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The Golden Compass

The first book in Philip Pullman's "His Dark Materials" fantasy novel trilogy.

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A classic fantasy that will stand the test of time!

  • Mar 28, 2010

It is difficult to find enough superlatives to describe Philip Pullman's masterwork fantasy "The Golden Compass". Heart stopping adventure pitting good against insidious evil and weak against strong, a cast of magnificently crafted characters, compelling dialogue, a child's sense of awestruck wonder and insatiable curiosity, the heart wrenching sadness of unexpected death, a healthy serving of ultra-modern science and cosmology cleverly juxtaposed against a soupçon of old-fashioned Victorian lifestyles and a completely original "world" will all ensure that "The Golden Compass" has a place in the classics section of libraries for decades to come. It has earned that status and will hold its head high beside other ground-breaking fantasy adventures such as "Lord of the Rings" and "Duncton Wood".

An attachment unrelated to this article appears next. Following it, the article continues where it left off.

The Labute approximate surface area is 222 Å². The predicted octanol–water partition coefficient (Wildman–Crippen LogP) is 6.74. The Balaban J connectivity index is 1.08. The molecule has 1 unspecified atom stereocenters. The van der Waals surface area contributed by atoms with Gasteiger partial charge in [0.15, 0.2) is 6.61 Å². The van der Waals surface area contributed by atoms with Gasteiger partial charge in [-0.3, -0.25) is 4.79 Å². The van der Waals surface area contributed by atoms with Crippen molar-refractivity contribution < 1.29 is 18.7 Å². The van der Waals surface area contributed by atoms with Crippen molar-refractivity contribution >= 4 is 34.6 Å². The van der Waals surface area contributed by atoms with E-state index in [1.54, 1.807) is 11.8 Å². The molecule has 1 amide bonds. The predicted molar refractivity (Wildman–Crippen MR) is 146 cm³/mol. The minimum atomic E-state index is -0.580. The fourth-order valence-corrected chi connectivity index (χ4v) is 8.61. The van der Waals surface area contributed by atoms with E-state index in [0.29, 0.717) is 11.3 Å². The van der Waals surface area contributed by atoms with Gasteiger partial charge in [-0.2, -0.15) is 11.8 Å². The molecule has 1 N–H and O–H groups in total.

Lyra Belacqua, an orphan girl raised from infancy by the masters of Oxford College, is now approaching womanhood and must soon leave her childhood haunts to be educated by the enigmatic Mrs Coulter, a scholar and explorer. On the very night before she is to leave, Lyra and her daemon, Pantalaimon, overhear a secret discussion about "dust", a mysterious particle or force apparently originating in the far North that seems drawn to children. She is then inexorably swept into a maelstrom of events - an assassination attempt against her uncle, the abduction of children, the invasion of Svarlbad by an overwhelming force of Tartars, a fight to the death for the right to rule an army of armor clad polar bears, inter-clan warfare among witches flying through the northern skies on their twigs of Cloud Pine. It all leads to a climactic struggle against the "magisterium", the ruling church, the religious force and the political power in Pullman's world that will do almost anything to suppress opposition. The battle rages around the search for knowledge of the source of "dust".